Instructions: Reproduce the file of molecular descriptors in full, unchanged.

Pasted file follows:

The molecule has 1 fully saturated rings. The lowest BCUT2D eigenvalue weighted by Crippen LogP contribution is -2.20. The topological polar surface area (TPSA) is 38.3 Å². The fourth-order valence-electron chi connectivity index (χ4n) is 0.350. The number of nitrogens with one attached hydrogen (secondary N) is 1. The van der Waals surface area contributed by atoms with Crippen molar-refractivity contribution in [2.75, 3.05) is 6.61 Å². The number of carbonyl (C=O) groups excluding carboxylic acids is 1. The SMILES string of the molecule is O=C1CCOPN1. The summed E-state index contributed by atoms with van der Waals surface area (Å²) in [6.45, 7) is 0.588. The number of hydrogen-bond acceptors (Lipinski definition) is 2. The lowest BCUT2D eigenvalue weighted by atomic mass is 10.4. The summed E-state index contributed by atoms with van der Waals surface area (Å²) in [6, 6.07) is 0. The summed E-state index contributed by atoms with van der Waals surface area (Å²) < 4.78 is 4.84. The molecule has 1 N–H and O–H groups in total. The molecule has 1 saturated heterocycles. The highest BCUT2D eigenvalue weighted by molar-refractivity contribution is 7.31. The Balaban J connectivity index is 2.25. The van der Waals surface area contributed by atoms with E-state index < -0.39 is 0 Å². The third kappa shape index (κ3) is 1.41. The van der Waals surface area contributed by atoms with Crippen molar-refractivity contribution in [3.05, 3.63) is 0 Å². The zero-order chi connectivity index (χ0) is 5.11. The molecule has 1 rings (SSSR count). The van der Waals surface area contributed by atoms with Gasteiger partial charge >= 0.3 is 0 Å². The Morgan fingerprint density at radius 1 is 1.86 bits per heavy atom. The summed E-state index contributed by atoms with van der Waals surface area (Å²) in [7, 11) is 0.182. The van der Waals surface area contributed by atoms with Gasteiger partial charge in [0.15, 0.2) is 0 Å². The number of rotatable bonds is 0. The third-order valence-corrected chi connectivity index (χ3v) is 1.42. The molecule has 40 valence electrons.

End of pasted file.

The molecule has 1 fully saturated rings. The lowest BCUT2D eigenvalue weighted by Crippen LogP contribution is -2.20. The topological polar surface area (TPSA) is 38.3 Å². The fourth-order valence-electron chi connectivity index (χ4n) is 0.350. The number of nitrogens with one attached hydrogen (secondary N) is 1. The van der Waals surface area contributed by atoms with Crippen molar-refractivity contribution in [2.75, 3.05) is 6.61 Å². The number of carbonyl (C=O) groups excluding carboxylic acids is 1. The SMILES string of the molecule is O=C1CCOPN1. The summed E-state index contributed by atoms with van der Waals surface area (Å²) in [6.45, 7) is 0.588. The number of hydrogen-bond acceptors (Lipinski definition) is 2. The lowest BCUT2D eigenvalue weighted by atomic mass is 10.4. The summed E-state index contributed by atoms with van der Waals surface area (Å²) in [6, 6.07) is 0. The summed E-state index contributed by atoms with van der Waals surface area (Å²) < 4.78 is 4.84. The molecule has 1 N–H and O–H groups in total. The molecule has 1 saturated heterocycles. The highest BCUT2D eigenvalue weighted by molar-refractivity contribution is 7.31. The Balaban J connectivity index is 2.25. The van der Waals surface area contributed by atoms with E-state index < -0.39 is 0 Å². The third kappa shape index (κ3) is 1.41. The van der Waals surface area contributed by atoms with Crippen molar-refractivity contribution in [3.05, 3.63) is 0 Å². The zero-order chi connectivity index (χ0) is 5.11. The molecule has 1 rings (SSSR count). The van der Waals surface area contributed by atoms with Gasteiger partial charge >= 0.3 is 0 Å². The Morgan fingerprint density at radius 1 is 1.86 bits per heavy atom. The summed E-state index contributed by atoms with van der Waals surface area (Å²) in [7, 11) is 0.182. The van der Waals surface area contributed by atoms with Gasteiger partial charge in [0.15, 0.2) is 0 Å². The number of rotatable bonds is 0. The third-order valence-corrected chi connectivity index (χ3v) is 1.42. The molecule has 40 valence electrons.